If the gangster government wants to play hardball, they'd better realize that the teams aren't distributed as favorably for their side as they've been thinking.

'Mayors Against Illegal Guns' scrambles for relevance

"Mayors Against Illegal Guns," an extremist anti-gun group started, headed, and bankrolled by NYC's fanatically anti-gun Mayor Michael Bloomberg, has petitioned the White House to crack down on private gun ownership. [More]
That's today's St. Louis Gun Rights Examiner. Hope ya' like.

Tuesday, October 06, 2009

Anti-gun RINO for U.S. Senate!

U.S. Representative Mike Castle (RINO-DE) wants to move up to the U.S. Senate seat vacated by Vice President Joe "I am the guy who originally wrote the assault weapons ban" Biden.

One would think that just about anyone would be an improvement over Biden. In Delaware, unfortunately, that's clearly not the case.

Castle is a big fan of legislation to close the mythical "gun show loophole," and in fact regularly sponsors such legislation, including this year's H.R. 2324.

That's not all

* Voted NO on prohibiting product misuse lawsuits on gun manufacturers. (Oct 2005)
* Voted NO on prohibiting suing gunmakers & sellers for gun misuse. (Apr 2003)
* Voted NO on decreasing gun waiting period from 3 days to 1. (Jun 1999)
* Rated F by the NRA, indicating a pro-gun control voting record. (Dec 2003)
I don't have much faith in high grades given by the NRA, but I've never accused them of giving an "F" unfairly.

I would argue that a win for Castle would be more damaging than the election of another anti-gun Democrat. At this point, the Republican Party can at least keep a straight face when claiming to support gun rights. The more Republicans who get away with betraying that part of the platform, the less important that part will become.

Praying for peace, but prepared for violence

The Colorado incident is particularly instructive. After killing two people at the mission center, the deranged killer hoped to commit a real massacre at the mega church. Fortunately, for all but the killer, this church's staff included some armed citizens who provided security. Among those was Jeanne Assam, who, though armed only with a handgun, against a lunatic with a rifle and over a thousand rounds of ammunition, stopped him before he could begin the slaughter in earnest.

By Michigan law, the church can permit, or not, congregants to carry firearms (if licensed to do so by the state).

It seems that a growing number are realizing that "God helps those who help themselves" applies also to defense against maniacs. [More]
Please take a look at today's St. Louis Gun Rights Examiner column.

Monday, October 05, 2009

Goldilocks 'gun control,' revisited

Way back in March of 2008, I did a post about "The Goldilocks approach to 'gun control.'" At the time, I foolishly thought I had invented that idea, until Thirdpower pointed me to Mr. Bieser's cartoon. Damn it, Third--you just can't let me enjoy my thinking that I'm smarter than I actually am, can you?

Alright, so it's not a new idea--it's still a good one. In that post, I was referring to hardware--the Swiss Mini Gun being "too small," and .50 caliber rifles being "too big." There are plenty of other hardware possibilities: we hear so-called "assault weapons" demonized because they're too inaccurate (but can be fired quickly), and precision tactical rifles ("sniper rifles," in gun grabber parlance) condemned for being too accurate. That was, by the way, the VPC complaining about both the "too inaccurate" guns and "too accurate" guns. Even more amusing, the VPC refers to the Bushmaster XM-15 (pdf file) used by Malvo and Muhammad in Washington D.C. in 2002 as both an "assault weapon" and a "sniper rifle."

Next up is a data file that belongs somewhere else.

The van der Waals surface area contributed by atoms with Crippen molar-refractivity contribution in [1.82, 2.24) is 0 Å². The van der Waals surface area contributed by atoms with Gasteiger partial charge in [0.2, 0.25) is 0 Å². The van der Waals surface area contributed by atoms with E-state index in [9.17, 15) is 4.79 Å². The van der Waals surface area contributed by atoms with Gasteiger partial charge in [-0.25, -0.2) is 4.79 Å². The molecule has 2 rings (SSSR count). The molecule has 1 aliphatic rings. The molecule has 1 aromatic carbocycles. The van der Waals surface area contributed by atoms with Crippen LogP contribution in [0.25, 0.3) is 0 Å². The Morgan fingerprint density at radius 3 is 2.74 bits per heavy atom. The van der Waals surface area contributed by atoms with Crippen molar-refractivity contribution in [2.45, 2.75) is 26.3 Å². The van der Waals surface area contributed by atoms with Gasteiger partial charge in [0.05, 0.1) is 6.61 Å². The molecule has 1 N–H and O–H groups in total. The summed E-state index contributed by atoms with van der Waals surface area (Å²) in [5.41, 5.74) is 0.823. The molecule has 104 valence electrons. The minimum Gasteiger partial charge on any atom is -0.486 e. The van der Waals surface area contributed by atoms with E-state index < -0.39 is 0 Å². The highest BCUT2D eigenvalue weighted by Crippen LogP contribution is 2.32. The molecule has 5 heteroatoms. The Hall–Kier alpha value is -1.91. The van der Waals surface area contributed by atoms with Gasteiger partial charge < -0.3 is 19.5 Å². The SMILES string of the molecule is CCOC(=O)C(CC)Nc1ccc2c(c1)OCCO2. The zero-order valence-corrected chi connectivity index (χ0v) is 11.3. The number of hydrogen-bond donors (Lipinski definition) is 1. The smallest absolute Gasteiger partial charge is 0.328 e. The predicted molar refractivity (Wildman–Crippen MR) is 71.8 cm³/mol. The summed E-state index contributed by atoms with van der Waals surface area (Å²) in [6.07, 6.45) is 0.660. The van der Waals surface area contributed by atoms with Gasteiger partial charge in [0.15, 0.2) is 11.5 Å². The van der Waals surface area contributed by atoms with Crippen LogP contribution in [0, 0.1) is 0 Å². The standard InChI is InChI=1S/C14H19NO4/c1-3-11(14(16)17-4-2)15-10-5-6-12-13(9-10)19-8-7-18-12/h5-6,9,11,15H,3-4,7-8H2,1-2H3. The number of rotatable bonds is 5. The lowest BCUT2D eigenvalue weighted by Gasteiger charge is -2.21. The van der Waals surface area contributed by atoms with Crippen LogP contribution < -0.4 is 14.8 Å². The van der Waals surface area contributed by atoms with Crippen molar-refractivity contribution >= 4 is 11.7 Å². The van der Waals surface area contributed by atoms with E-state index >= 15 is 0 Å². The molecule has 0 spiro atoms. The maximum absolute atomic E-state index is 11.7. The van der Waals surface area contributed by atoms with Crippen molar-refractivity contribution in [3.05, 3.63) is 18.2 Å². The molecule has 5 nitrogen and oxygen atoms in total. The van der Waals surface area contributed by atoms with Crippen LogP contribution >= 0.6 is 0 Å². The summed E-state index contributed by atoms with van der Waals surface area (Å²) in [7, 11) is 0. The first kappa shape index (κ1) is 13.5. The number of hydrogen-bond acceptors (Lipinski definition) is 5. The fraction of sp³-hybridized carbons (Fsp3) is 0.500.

Today, though, it occurs to me that the Goldilocks school of forcible citizen disarmament is not limited to calls for banning (or at least restricting) hardware. Remember what the anti-rights people said about guns in national parks? Here's one example:
Passage of this legislation that would allow firearms of all kinds in national parks is an absolute travesty. There is simply no need for it, given the extremely low risks that visitors face in national parks compared with everywhere else. Legislators who voted for this Amendment now have to live with the fact that they have, in fact, increased the risk to visitors and employees, as well as the risk to wildlife and some cultural resources.
Get that? Guns shouldn't be allowed in national parks, because national parks aren't violent enough to justify being "allowed" to carry an effective means of self-defense. Aaalllriiighty, then.

On the other hand, Congressman Mike Quigley (D-IL) argues that efforts to overturn Chicago's draconian gun laws are misguided because Chicago is too violent for people to be trusted with an effective means of self-defense:
But the threat of gun violence has by no means dissipated. Chicago communities are still reeling from losses of neighbors, children and friends -- innocent bystanders caught by a stray bullet, someone in the wrong place at the wrong time. The last thing our city needs is more guns on the street and more children fearing for their safety.
So . . . is there anywhere that's just right for citizens to exercise their Constitutionally guaranteed, fundamental human right of the individual to keep and bear arms?

To honor Marek Edelman, help put teeth into 'never again'

Mr. Edelman and his compatriots were horribly handicapped in their nearly doomed-from-the-beginning resistance, by the simple fact of their almost total lack of weapons, and training in their use.

If genocidal tyranny ever raises its hideous head in the U.S., we will have no such excuse. For the moment, at least, and in theory, at least, we have a Constitutional guarantee of our fundamental human right of the individual to keep and bear arms. If we lose that, through apathy, short sightedness ("that could never happen here, and now"), and lack of use, we will have only ourselves to blame. [More]
Today's St. Louis Gun Rights Examiner--please give it a read.